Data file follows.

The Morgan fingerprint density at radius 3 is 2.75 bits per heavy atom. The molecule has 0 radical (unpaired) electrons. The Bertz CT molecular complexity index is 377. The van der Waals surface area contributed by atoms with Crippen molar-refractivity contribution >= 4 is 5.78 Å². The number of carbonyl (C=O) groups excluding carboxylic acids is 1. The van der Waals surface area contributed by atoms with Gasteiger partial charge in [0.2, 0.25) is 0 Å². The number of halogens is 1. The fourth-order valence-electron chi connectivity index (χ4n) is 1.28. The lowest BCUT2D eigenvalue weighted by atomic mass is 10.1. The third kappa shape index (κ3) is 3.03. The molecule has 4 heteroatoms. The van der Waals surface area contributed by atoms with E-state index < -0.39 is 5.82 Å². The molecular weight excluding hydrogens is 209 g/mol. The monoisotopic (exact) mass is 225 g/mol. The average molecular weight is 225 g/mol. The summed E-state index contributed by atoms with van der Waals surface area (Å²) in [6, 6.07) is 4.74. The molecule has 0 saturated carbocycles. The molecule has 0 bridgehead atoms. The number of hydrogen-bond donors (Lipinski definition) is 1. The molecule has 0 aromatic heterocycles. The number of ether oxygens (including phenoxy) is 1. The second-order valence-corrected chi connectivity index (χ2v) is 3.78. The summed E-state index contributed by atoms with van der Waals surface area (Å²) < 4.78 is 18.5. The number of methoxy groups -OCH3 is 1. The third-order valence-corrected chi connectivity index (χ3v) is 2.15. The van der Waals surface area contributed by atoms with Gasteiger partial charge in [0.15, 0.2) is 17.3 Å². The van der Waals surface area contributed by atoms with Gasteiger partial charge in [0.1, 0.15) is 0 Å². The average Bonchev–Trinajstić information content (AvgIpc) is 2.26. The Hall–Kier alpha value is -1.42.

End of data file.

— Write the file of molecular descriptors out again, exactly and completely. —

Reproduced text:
The Morgan fingerprint density at radius 3 is 2.75 bits per heavy atom. The molecule has 0 radical (unpaired) electrons. The Bertz CT molecular complexity index is 377. The van der Waals surface area contributed by atoms with Crippen molar-refractivity contribution >= 4 is 5.78 Å². The number of carbonyl (C=O) groups excluding carboxylic acids is 1. The van der Waals surface area contributed by atoms with Gasteiger partial charge in [0.2, 0.25) is 0 Å². The number of halogens is 1. The fourth-order valence-electron chi connectivity index (χ4n) is 1.28. The lowest BCUT2D eigenvalue weighted by atomic mass is 10.1. The third kappa shape index (κ3) is 3.03. The molecule has 4 heteroatoms. The van der Waals surface area contributed by atoms with E-state index < -0.39 is 5.82 Å². The molecular weight excluding hydrogens is 209 g/mol. The monoisotopic (exact) mass is 225 g/mol. The average molecular weight is 225 g/mol. The summed E-state index contributed by atoms with van der Waals surface area (Å²) in [6, 6.07) is 4.74. The molecule has 0 saturated carbocycles. The molecule has 0 bridgehead atoms. The number of hydrogen-bond donors (Lipinski definition) is 1. The molecule has 0 aromatic heterocycles. The number of ether oxygens (including phenoxy) is 1. The second-order valence-corrected chi connectivity index (χ2v) is 3.78. The summed E-state index contributed by atoms with van der Waals surface area (Å²) < 4.78 is 18.5. The number of methoxy groups -OCH3 is 1. The third-order valence-corrected chi connectivity index (χ3v) is 2.15. The van der Waals surface area contributed by atoms with Gasteiger partial charge in [0.15, 0.2) is 17.3 Å². The van der Waals surface area contributed by atoms with Gasteiger partial charge in [0.1, 0.15) is 0 Å². The average Bonchev–Trinajstić information content (AvgIpc) is 2.26. The Hall–Kier alpha value is -1.42.